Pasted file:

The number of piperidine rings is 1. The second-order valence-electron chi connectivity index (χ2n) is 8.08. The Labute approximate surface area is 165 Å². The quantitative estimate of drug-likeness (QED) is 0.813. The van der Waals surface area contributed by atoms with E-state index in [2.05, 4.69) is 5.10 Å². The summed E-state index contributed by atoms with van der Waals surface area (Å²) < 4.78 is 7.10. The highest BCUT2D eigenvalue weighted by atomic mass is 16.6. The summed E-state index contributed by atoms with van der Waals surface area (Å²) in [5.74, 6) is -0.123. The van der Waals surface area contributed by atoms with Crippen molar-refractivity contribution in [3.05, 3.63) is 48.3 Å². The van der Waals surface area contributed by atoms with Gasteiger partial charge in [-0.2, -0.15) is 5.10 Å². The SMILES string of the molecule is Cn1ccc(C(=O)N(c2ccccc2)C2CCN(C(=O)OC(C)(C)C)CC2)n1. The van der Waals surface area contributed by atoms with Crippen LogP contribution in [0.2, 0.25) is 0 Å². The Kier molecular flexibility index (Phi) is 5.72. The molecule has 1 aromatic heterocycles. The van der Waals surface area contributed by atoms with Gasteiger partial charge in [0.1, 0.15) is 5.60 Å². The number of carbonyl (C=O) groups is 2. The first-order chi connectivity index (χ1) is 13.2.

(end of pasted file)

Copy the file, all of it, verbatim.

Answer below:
The number of piperidine rings is 1. The second-order valence-electron chi connectivity index (χ2n) is 8.08. The Labute approximate surface area is 165 Å². The quantitative estimate of drug-likeness (QED) is 0.813. The van der Waals surface area contributed by atoms with E-state index in [2.05, 4.69) is 5.10 Å². The summed E-state index contributed by atoms with van der Waals surface area (Å²) < 4.78 is 7.10. The highest BCUT2D eigenvalue weighted by atomic mass is 16.6. The summed E-state index contributed by atoms with van der Waals surface area (Å²) in [5.74, 6) is -0.123. The van der Waals surface area contributed by atoms with Crippen molar-refractivity contribution in [3.05, 3.63) is 48.3 Å². The van der Waals surface area contributed by atoms with Gasteiger partial charge in [-0.2, -0.15) is 5.10 Å². The SMILES string of the molecule is Cn1ccc(C(=O)N(c2ccccc2)C2CCN(C(=O)OC(C)(C)C)CC2)n1. The van der Waals surface area contributed by atoms with Crippen LogP contribution in [0.2, 0.25) is 0 Å². The Kier molecular flexibility index (Phi) is 5.72. The molecule has 1 aromatic heterocycles. The van der Waals surface area contributed by atoms with Gasteiger partial charge in [0.1, 0.15) is 5.60 Å². The number of carbonyl (C=O) groups is 2. The first-order chi connectivity index (χ1) is 13.2.